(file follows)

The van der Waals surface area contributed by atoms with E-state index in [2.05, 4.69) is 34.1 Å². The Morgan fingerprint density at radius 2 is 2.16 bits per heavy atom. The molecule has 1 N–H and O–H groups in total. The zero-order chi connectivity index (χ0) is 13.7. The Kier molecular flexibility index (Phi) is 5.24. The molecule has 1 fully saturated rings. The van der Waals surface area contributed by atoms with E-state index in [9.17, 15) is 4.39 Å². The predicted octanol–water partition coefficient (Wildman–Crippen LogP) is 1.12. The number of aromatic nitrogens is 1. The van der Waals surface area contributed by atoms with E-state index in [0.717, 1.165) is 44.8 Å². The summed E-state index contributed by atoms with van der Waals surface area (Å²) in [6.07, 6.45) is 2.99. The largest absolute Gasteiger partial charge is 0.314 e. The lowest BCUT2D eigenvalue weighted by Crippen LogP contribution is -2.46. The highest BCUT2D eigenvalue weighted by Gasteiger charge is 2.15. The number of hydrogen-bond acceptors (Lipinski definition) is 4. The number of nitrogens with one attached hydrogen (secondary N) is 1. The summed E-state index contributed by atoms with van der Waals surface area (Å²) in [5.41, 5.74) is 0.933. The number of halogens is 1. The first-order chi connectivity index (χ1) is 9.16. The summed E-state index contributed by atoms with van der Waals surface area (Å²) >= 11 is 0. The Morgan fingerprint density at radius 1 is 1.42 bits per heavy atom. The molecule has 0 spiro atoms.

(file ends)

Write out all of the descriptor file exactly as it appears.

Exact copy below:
The van der Waals surface area contributed by atoms with E-state index in [2.05, 4.69) is 34.1 Å². The Morgan fingerprint density at radius 2 is 2.16 bits per heavy atom. The molecule has 1 N–H and O–H groups in total. The zero-order chi connectivity index (χ0) is 13.7. The Kier molecular flexibility index (Phi) is 5.24. The molecule has 1 fully saturated rings. The van der Waals surface area contributed by atoms with E-state index in [9.17, 15) is 4.39 Å². The predicted octanol–water partition coefficient (Wildman–Crippen LogP) is 1.12. The number of aromatic nitrogens is 1. The van der Waals surface area contributed by atoms with E-state index in [0.717, 1.165) is 44.8 Å². The summed E-state index contributed by atoms with van der Waals surface area (Å²) in [6.07, 6.45) is 2.99. The largest absolute Gasteiger partial charge is 0.314 e. The lowest BCUT2D eigenvalue weighted by Crippen LogP contribution is -2.46. The highest BCUT2D eigenvalue weighted by Gasteiger charge is 2.15. The number of hydrogen-bond acceptors (Lipinski definition) is 4. The number of nitrogens with one attached hydrogen (secondary N) is 1. The summed E-state index contributed by atoms with van der Waals surface area (Å²) in [5.41, 5.74) is 0.933. The number of halogens is 1. The first-order chi connectivity index (χ1) is 9.16. The summed E-state index contributed by atoms with van der Waals surface area (Å²) >= 11 is 0. The Morgan fingerprint density at radius 1 is 1.42 bits per heavy atom. The molecule has 0 spiro atoms.